Ships trading in the United States should be ensuring crews document communications with port state control and with their ballast water equipment manufacturer to avoid penalties for inoperable equipment, according to the US Coast Guard (USCG).
In a blog post published on 1 December, John Nadeau, the USCG’s assistant commandant for prevention policy, warned shipowners that by shifting from implementation to enforcement mode, the agency is taking a harder look at whether ship crews are taking appropriate measures if their ship’s ballast water filtering equipment is not working.
“Contingency planning should be included in the vessel-specific ballast water management plan [BWMP],” Nadeau wrote. “The BWMP should provide succinct directions and alternate measures to be taken if a ballast water management system [BWMS] is inoperable or the vessel’s intended compliance method is unexpectedly unavailable.”
The US ballast water regulation requires vessel owners or operators to inform the nearest captain of the port (COTP) as soon as possible to identify options if a BWMS stops operating properly during a voyage. Although not required by the regulations, “I recommend that the vessel owner or operator also contact the destination COTP as soon as practicable to identify options for compliance with the ballast water regulations,” Nadeau advised.
The COTP will determine if attempts to repair the BWMS are “supported by communications with the manufacturer” and whether other compliant ballast water management methods are available, he said. A COTP may ask the representative what the vessel’s BWMP directs the crew to do, as well as how the representative plans to comply with the regulation.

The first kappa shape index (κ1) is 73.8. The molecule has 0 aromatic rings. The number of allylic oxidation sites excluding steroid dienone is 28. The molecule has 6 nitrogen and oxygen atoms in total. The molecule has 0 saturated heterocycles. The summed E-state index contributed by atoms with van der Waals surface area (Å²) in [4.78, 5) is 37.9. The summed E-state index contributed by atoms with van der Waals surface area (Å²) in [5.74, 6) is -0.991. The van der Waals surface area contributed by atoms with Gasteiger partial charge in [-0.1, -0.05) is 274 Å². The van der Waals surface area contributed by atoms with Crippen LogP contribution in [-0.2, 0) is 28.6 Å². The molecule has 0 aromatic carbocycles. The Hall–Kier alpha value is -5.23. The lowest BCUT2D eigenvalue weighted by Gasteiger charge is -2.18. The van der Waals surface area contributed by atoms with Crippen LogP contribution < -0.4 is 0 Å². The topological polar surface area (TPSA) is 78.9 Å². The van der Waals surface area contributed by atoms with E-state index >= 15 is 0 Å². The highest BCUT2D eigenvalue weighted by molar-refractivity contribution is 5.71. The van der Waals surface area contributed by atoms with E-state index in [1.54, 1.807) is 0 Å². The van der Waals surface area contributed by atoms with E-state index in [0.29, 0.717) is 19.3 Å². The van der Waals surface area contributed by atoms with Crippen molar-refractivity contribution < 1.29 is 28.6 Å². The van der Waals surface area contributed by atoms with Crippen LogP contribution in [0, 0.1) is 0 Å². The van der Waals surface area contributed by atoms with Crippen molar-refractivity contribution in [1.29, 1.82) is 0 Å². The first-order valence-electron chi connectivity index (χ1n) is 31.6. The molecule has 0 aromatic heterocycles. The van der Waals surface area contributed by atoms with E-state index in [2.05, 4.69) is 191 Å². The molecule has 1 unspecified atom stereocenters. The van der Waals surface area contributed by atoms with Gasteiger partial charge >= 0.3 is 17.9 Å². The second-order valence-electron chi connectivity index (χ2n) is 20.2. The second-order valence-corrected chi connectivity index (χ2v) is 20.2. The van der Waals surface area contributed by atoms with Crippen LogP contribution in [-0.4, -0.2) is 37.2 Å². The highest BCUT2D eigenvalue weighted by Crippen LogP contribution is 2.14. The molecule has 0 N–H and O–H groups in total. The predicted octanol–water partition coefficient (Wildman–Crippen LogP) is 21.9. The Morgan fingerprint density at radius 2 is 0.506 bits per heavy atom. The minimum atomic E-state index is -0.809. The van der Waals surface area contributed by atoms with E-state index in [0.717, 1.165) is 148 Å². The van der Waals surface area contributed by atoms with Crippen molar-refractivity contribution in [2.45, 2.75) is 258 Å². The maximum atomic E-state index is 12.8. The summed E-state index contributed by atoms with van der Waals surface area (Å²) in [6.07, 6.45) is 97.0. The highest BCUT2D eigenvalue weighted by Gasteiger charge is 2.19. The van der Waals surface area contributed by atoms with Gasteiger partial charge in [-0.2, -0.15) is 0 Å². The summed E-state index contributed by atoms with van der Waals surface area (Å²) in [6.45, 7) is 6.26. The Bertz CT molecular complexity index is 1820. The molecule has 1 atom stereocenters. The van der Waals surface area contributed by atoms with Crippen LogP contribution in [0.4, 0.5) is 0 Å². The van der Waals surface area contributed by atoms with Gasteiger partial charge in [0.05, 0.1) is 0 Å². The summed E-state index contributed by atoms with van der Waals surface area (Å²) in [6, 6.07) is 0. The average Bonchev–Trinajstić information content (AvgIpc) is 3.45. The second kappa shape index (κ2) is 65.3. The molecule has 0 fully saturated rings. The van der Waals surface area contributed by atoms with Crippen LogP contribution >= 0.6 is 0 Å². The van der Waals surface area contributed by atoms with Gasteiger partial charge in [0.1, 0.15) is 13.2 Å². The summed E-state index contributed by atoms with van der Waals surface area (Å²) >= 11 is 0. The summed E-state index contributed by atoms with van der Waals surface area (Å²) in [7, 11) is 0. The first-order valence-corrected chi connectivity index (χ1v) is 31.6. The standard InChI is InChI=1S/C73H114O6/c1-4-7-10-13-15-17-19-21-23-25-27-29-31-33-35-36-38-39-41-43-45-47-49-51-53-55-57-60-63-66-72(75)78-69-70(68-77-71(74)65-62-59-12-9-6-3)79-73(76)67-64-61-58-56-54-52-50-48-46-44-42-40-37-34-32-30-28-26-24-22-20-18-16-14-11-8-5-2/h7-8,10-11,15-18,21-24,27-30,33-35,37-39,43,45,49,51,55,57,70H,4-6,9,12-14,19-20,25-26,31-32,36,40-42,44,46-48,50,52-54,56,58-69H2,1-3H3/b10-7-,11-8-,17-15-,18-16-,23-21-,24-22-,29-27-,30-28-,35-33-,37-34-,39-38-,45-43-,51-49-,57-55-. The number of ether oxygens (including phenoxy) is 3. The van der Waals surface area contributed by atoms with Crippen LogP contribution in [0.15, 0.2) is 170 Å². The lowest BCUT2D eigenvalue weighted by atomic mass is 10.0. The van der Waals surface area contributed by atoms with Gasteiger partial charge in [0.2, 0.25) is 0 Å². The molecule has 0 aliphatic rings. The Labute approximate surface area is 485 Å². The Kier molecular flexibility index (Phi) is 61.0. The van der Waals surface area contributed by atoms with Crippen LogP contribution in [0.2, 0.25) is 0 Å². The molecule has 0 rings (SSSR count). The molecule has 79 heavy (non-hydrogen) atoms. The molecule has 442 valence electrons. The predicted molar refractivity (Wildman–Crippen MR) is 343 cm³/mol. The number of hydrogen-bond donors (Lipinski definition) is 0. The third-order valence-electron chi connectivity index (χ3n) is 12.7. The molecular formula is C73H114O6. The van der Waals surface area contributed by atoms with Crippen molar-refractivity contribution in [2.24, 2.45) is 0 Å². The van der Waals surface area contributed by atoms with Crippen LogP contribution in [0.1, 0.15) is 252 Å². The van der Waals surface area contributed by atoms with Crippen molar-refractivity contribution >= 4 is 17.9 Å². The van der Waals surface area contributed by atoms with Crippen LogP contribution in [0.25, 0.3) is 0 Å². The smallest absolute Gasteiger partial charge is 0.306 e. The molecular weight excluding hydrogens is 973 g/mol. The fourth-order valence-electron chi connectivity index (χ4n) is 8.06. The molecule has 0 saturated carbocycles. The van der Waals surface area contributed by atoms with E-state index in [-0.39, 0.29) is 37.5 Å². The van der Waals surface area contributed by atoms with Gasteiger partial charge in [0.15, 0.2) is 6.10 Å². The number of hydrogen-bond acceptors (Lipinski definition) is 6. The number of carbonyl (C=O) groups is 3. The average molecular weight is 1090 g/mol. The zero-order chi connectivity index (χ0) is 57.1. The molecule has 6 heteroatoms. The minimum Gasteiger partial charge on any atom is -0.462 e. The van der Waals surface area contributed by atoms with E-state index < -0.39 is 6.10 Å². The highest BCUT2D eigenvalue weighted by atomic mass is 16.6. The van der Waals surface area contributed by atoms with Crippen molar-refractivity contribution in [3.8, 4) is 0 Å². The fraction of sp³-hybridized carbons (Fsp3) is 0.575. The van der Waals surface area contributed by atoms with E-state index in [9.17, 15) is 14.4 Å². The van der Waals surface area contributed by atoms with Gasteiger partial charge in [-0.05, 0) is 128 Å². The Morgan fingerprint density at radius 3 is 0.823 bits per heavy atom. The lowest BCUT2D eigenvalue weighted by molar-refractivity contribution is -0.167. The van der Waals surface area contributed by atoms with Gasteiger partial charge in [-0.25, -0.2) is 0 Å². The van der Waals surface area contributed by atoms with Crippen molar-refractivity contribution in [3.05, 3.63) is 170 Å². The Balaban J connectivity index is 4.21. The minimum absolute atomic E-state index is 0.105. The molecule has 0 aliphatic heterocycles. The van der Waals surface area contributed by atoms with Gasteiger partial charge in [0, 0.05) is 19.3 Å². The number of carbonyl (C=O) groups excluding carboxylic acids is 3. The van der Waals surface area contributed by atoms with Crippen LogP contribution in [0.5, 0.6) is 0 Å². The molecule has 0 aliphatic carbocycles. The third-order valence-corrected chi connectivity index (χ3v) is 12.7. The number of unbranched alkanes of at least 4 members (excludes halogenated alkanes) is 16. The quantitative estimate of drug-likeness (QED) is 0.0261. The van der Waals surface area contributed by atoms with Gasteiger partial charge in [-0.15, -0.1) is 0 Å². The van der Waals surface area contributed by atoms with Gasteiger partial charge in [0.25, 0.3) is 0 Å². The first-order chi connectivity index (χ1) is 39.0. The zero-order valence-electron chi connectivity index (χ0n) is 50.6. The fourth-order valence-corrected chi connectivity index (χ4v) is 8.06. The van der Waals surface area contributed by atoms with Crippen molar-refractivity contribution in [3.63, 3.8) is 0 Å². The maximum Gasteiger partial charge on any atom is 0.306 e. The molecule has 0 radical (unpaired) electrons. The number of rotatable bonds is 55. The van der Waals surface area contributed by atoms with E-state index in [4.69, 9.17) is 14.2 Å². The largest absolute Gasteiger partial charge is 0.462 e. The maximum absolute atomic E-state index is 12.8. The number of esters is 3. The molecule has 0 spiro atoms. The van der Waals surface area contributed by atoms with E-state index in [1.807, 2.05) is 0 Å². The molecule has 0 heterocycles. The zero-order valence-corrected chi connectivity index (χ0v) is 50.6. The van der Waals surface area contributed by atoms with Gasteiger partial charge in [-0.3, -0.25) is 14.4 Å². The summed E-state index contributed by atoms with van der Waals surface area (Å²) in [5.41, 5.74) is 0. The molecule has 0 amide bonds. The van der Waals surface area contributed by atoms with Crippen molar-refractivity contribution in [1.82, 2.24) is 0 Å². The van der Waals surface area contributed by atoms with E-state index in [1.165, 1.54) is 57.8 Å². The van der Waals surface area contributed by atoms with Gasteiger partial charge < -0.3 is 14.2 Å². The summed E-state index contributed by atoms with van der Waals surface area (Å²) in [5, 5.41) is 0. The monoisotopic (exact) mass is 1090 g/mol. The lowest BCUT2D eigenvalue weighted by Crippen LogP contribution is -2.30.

“Additional information the COTP may request includes the length of time the system has been inoperable, the suspected cause of failure, repairs already completed, a schedule for proposed corrective action, and other operational data,” Nadeau said. The COTP will then use that information to confirm that the BWMS meets an exception under the regulation for being “unexpectedly unavailable”.
Between 2012 and 2017, the USCG issued nearly 700 vessel deficiencies for ballast-related incidents of noncompliance, according to the agency. Depending on each circumstance, the penalty can range from a warning letter to a fine of up to USD38,175.
The US regulation is distinct from requirements of International Maritime Organization’s (IMO’s) Ballast Water Management Convention, which came into force on 8 September.
However, because the IMO has extended the compliance schedule for some vessels through to September 2024, crews may be tempted not to use the BWMS on a regular basis, which can lead to operational problems. Some shipowners experiencing problems have complained that equipment manufacturers have provided minimal support after having spent millions of dollars for installations on their fleet.
But an inoperable BWMS will be treated like other pollution prevention equipment that fails or cannot perform its intended function as designed, Nadeau cautioned.
“Inoperability is a compliance issue. It is not a valid reason to discharge unmanaged ballast to US waters, nor is it grounds for an extension to a vessel’s compliance date.”